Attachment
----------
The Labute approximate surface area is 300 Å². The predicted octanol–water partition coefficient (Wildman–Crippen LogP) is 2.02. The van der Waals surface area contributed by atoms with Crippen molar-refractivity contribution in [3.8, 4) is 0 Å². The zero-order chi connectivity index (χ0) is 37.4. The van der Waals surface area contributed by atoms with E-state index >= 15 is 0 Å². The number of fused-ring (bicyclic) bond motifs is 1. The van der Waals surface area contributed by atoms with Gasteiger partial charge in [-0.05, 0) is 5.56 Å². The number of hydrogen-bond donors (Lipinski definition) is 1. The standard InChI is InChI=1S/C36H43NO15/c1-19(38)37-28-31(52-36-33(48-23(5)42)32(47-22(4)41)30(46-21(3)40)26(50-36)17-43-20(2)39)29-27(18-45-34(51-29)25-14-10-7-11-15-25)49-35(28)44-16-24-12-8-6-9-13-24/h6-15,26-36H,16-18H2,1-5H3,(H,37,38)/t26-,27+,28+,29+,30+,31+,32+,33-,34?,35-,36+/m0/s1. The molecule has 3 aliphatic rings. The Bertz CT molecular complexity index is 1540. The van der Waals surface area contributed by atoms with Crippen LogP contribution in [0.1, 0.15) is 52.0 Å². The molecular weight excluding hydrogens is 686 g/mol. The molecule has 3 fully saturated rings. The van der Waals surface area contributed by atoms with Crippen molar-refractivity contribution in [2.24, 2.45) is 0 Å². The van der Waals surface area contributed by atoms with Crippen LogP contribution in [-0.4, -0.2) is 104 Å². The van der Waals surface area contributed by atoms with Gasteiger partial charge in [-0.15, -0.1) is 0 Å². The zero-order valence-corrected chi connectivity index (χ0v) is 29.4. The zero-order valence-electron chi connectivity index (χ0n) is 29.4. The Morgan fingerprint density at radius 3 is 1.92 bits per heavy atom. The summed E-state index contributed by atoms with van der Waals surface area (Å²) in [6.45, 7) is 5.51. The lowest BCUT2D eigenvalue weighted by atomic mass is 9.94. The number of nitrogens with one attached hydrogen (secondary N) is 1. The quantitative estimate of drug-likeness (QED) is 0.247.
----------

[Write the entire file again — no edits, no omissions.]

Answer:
The Labute approximate surface area is 300 Å². The predicted octanol–water partition coefficient (Wildman–Crippen LogP) is 2.02. The van der Waals surface area contributed by atoms with Crippen molar-refractivity contribution in [3.8, 4) is 0 Å². The zero-order chi connectivity index (χ0) is 37.4. The van der Waals surface area contributed by atoms with E-state index >= 15 is 0 Å². The number of fused-ring (bicyclic) bond motifs is 1. The van der Waals surface area contributed by atoms with Gasteiger partial charge in [-0.05, 0) is 5.56 Å². The number of hydrogen-bond donors (Lipinski definition) is 1. The standard InChI is InChI=1S/C36H43NO15/c1-19(38)37-28-31(52-36-33(48-23(5)42)32(47-22(4)41)30(46-21(3)40)26(50-36)17-43-20(2)39)29-27(18-45-34(51-29)25-14-10-7-11-15-25)49-35(28)44-16-24-12-8-6-9-13-24/h6-15,26-36H,16-18H2,1-5H3,(H,37,38)/t26-,27+,28+,29+,30+,31+,32+,33-,34?,35-,36+/m0/s1. The molecule has 3 aliphatic rings. The Bertz CT molecular complexity index is 1540. The van der Waals surface area contributed by atoms with Crippen LogP contribution in [0.1, 0.15) is 52.0 Å². The molecular weight excluding hydrogens is 686 g/mol. The molecule has 3 fully saturated rings. The van der Waals surface area contributed by atoms with Crippen molar-refractivity contribution in [2.24, 2.45) is 0 Å². The van der Waals surface area contributed by atoms with Crippen LogP contribution in [-0.4, -0.2) is 104 Å². The van der Waals surface area contributed by atoms with Gasteiger partial charge in [-0.15, -0.1) is 0 Å². The zero-order valence-corrected chi connectivity index (χ0v) is 29.4. The zero-order valence-electron chi connectivity index (χ0n) is 29.4. The Morgan fingerprint density at radius 3 is 1.92 bits per heavy atom. The summed E-state index contributed by atoms with van der Waals surface area (Å²) in [6.45, 7) is 5.51. The lowest BCUT2D eigenvalue weighted by atomic mass is 9.94. The number of nitrogens with one attached hydrogen (secondary N) is 1. The quantitative estimate of drug-likeness (QED) is 0.247.